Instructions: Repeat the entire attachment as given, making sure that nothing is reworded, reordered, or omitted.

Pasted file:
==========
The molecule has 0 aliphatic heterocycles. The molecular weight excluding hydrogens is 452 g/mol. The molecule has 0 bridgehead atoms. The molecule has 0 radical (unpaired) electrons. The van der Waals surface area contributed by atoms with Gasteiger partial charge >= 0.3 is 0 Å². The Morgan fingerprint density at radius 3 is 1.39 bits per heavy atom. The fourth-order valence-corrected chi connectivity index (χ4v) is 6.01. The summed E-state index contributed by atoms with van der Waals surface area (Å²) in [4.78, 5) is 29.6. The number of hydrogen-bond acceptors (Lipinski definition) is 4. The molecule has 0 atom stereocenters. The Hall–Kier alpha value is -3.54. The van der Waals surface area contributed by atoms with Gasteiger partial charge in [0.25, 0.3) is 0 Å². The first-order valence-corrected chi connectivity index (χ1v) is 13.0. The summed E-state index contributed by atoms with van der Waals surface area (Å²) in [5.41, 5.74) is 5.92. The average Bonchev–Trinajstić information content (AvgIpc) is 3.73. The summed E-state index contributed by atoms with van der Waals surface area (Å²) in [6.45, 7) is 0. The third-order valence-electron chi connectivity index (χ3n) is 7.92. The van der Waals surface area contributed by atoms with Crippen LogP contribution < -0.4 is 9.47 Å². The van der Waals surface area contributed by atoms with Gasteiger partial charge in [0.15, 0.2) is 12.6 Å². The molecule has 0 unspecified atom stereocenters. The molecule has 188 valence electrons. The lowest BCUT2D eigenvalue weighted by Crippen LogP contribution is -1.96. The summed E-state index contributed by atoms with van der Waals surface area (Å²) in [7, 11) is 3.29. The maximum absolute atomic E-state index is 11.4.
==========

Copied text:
The molecule has 0 aliphatic heterocycles. The molecular weight excluding hydrogens is 452 g/mol. The molecule has 0 bridgehead atoms. The molecule has 0 radical (unpaired) electrons. The van der Waals surface area contributed by atoms with Gasteiger partial charge >= 0.3 is 0 Å². The Morgan fingerprint density at radius 3 is 1.39 bits per heavy atom. The fourth-order valence-corrected chi connectivity index (χ4v) is 6.01. The summed E-state index contributed by atoms with van der Waals surface area (Å²) in [4.78, 5) is 29.6. The number of hydrogen-bond acceptors (Lipinski definition) is 4. The molecule has 0 atom stereocenters. The Hall–Kier alpha value is -3.54. The van der Waals surface area contributed by atoms with Gasteiger partial charge in [0.25, 0.3) is 0 Å². The first-order valence-corrected chi connectivity index (χ1v) is 13.0. The summed E-state index contributed by atoms with van der Waals surface area (Å²) in [5.41, 5.74) is 5.92. The average Bonchev–Trinajstić information content (AvgIpc) is 3.73. The summed E-state index contributed by atoms with van der Waals surface area (Å²) in [6.45, 7) is 0. The third-order valence-electron chi connectivity index (χ3n) is 7.92. The van der Waals surface area contributed by atoms with Crippen LogP contribution < -0.4 is 9.47 Å². The van der Waals surface area contributed by atoms with Gasteiger partial charge in [0.15, 0.2) is 12.6 Å². The molecule has 0 unspecified atom stereocenters. The molecule has 188 valence electrons. The lowest BCUT2D eigenvalue weighted by Crippen LogP contribution is -1.96. The summed E-state index contributed by atoms with van der Waals surface area (Å²) in [7, 11) is 3.29. The maximum absolute atomic E-state index is 11.4.